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8 Comments

  • Reply
    Elsie Amata
    April 14, 2017 at 12:29 pm

    Hello,

    I’ve been poking around your site for a bit and wanted to share that you’re a great writer. Keep on doing it. It helped me quite a bit too. It’s always good to see when a marriage is not only surviving the addiction, but also thriving.

    I loved this, “It is possible for a marriage to survive sex addiction, but only if it is clear between the couple that she is not to blame.” It’s very true. When my husband was finally able to admit to himself that he had a problem, he stopped the blame-shifting. It was such a turning point for us.

    Best of luck on your book.

    Take care,

    Elsie

    • Reply
      The Wife
      April 15, 2017 at 7:29 am

      Thank you so much for your generous comment! I am delighted you find the site helpful!

  • Reply
    Michelle
    May 3, 2017 at 1:08 am

    Searching for months and reading everything out there…. His one is amazing. It hit the spot. I’m still trying to keep our family together but my bad days outnumber my good ones. I don’t know if my husband is recovering. He lied 12 years and how do I believe him now that he’s being good? That is what I would like to find out. I’m distant from my children and I just want to leave and run away. It’s such a sick and saddening feeling but I have only his words of “I don’t have those thoughts anymore” coming out of his mouth.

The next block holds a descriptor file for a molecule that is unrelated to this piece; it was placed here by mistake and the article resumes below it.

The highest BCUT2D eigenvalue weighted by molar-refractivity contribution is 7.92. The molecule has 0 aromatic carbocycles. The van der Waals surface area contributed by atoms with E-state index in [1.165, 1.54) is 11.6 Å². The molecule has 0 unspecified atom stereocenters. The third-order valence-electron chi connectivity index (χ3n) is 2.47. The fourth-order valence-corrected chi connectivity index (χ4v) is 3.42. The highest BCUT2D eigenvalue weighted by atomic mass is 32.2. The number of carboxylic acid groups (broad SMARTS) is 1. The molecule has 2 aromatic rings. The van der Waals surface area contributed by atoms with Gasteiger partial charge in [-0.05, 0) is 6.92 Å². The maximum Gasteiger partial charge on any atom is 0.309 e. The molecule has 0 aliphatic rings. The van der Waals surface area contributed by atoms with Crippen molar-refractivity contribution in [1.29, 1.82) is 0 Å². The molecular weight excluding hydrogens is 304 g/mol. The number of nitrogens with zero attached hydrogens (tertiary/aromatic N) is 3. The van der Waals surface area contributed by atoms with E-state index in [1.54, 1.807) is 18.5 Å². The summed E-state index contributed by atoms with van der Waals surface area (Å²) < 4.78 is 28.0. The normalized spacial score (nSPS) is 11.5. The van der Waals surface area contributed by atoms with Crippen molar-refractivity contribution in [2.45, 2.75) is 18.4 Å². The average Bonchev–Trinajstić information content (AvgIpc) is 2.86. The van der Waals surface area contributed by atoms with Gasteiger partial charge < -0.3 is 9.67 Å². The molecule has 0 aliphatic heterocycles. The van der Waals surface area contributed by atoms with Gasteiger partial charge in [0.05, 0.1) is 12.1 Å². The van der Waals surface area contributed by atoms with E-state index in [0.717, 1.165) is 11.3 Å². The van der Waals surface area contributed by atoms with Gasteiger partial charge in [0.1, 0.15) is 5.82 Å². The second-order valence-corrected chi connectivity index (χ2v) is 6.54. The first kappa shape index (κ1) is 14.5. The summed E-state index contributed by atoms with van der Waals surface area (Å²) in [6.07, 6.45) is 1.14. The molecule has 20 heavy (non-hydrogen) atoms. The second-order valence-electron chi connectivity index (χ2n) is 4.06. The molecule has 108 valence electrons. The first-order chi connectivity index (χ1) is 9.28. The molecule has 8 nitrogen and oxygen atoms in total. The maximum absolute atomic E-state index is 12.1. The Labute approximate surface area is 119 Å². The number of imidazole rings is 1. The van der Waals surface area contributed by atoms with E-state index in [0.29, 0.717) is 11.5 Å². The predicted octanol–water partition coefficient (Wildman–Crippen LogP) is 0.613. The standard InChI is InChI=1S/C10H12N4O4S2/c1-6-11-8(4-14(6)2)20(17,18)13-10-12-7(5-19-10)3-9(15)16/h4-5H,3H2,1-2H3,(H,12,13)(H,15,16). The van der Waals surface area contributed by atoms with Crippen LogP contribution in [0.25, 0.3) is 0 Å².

• Reply
      The Wife
      May 7, 2017 at 9:38 pm

      Hi, and thank you for your comment. I’m sorry I didn’t see it days ago when you left it. My fault.

      It’s really interesting to hear what you feel (so familiar!) and what your husband is saying. “I don’t have those thoughts anymore” is a significant sentence. It comes from someone who knows that the thoughts, themselves, were the most invasive and out-of-control aspect of an addiction. It comes from someone whose mind is now working differently. He’s made significant changes, not only to his sexual behavior but to the way he thinks. It’s a big deal.